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During the first week of November, while the last remodeling of our new office took place, we escaped Amsterdam for a full week together with the ADC team. We stayed in the middle of a beautiful German forest, which was the perfect location for our second annual Collective Week.

The Collective Week is one of our core activities to improve how we work as a team. The ingredients to do this are personal reflection, team building and immediately implementing what we’ve learned when working together on a project. This year we kicked-off what we aim to make a tradition, to dedicate our Collective Week to a pro bono project. This means our whole team is committed to one project for the greater good, in this case pediatric cardiology.

Teambuilding and Collective Feeling

To create a space for personal reflection, team building and focused collaboration, we deliberately selected a remote location where there is little external distraction. Being surrounded by nature, this gave us the opportunity for hikes to clear our minds or to have deep one-on-one conversations.

Spending a week together like this, with time for openness, serious feedback and, of course, some fun and games, truly supports a way of working together that is build on trust and ownership. We always emphasize the need for a collective feeling in the team, because being able to rely on our colleagues is something that we think is fundamental for our work. Also, after a week as intensive as the Collective Week, even our newest colleagues feel more familiar; as if we’ve been working together for a much longer time.

This year we allowed some additional luxury with our personal cook, Andres Jara. His delicious meals created even more time and comfort, which allowed us to focus on our week together.

Personal and Collective Growth

To properly kick-off the Collective Week, professional trainer and executive corporate coach Joris Nuijten was invited. He provides leadership development programs, executive coaching, training, and consultancy to a wide range of international managers and teaches Leadership at Business Schools. He was invited to challenge us the first two days to go deep and learn about ourselves and about how we interact with others. He guided us with theory, brainstorms and exercises, while the only thing that was required from us was our full participation and a willingness to share.

It did not take long before the whole training room was filled with flip-over papers full of insights. At the end of the first day everyone was exhausted and excited at the same time. By the end of the second day everyone had defined their own personal leadership challenge to improve the way they lead themselves and others. Naturally, the hardest part about personal growth is not necessarily recognizing your challenges but implementing what you’ve learned to overcome them in practice. We’ve, therefore, tried to make this step more manageable by pairing up and setting quantifiable targets to test each other’s improvements over the coming months. In other words: collectively we improve!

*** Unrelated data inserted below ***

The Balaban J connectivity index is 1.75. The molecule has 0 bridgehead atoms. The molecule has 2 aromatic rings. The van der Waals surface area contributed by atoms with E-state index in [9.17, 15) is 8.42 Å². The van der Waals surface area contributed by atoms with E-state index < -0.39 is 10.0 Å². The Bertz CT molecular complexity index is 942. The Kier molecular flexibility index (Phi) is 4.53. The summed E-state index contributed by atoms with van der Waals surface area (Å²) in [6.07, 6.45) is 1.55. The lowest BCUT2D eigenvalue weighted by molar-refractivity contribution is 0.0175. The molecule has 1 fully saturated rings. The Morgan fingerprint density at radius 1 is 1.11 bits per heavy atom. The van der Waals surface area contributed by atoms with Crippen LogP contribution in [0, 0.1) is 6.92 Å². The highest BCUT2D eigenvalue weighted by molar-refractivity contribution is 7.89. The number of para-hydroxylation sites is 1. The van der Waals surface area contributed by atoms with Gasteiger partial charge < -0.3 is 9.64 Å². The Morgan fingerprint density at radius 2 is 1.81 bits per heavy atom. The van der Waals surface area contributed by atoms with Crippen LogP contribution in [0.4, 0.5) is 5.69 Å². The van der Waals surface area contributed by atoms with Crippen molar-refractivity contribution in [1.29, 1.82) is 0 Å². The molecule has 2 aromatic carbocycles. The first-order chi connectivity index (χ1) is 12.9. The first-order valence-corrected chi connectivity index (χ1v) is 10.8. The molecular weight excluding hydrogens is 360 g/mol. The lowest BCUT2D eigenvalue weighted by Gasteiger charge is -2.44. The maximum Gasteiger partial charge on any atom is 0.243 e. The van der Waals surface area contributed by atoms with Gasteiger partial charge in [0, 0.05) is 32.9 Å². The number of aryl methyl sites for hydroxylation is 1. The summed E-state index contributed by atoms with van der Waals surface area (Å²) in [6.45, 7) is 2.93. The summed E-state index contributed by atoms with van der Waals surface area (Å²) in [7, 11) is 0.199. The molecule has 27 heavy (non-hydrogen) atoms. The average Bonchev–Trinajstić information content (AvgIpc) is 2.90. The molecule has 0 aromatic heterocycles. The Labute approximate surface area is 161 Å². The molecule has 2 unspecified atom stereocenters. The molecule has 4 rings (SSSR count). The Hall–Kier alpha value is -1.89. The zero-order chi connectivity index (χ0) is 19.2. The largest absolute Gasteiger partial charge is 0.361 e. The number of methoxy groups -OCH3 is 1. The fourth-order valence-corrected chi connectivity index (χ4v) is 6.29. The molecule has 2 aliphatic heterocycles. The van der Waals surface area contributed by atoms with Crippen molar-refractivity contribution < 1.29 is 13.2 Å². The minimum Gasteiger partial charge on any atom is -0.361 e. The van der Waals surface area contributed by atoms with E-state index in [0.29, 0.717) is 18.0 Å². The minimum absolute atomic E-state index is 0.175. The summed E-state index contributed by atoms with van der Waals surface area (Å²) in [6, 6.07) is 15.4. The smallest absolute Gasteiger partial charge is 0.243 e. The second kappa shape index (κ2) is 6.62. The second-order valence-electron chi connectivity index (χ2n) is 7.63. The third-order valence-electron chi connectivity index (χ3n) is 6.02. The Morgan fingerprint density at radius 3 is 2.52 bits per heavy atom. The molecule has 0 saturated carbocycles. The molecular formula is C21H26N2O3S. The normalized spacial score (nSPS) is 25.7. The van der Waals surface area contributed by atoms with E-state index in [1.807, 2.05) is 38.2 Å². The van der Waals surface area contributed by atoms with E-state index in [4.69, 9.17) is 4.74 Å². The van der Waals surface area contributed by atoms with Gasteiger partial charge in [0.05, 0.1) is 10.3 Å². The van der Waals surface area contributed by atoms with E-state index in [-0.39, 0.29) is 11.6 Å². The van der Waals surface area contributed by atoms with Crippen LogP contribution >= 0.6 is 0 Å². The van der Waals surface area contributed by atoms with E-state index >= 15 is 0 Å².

Exciting Challenge: Pro Bono Project

This Collective Week we additionally worked on our first pro bono project together because we felt like we wanted to ‘give something back’. Moreover pro bono projects can often offer new challenges. They require creativity and allow for different solutions than a corporate client might expect, forcing you to think outside the box. We’re always up for an interesting new challenge, thus we had to find an organisation with a big data-set and interesting questions.

This year, we worked with Stichting Hartekind. We helped with analyzing and visualizing data from national research on pediatric cardiology together with researchers from Leiden University Medical Centre, Amsterdam University Medical Centre and Erasmus Medical Centre. They had recently gathered a relatively big collection of medical exercise test data but currently lacked the data-skilled manpower to investigate potential interesting data further. For four days, we closely worked together with the whole team on four research questions related to interpreting the data and predicting hospitalisation events in the future. We’ll write more on this topic in another post.


It was my first Collective Week and I must say I’m not disappointed. The team stayed true to their core values: Quality and Value through Trust and Ownership. We did this by driving personal and collective growth as well as delivering useable results to Stichting Hartekind. After a fantastic last night out together in Cologne, we drove back to Amsterdam tired but fulfilled. I’m incredibly satisfied, and maybe a little sad that the week was already over.

I cannot wait for the Collective Week of 2020!

Would you like to know more?

Would you like to know more about ADC? Get in touch at Merel van Geel at or check our contactpage.


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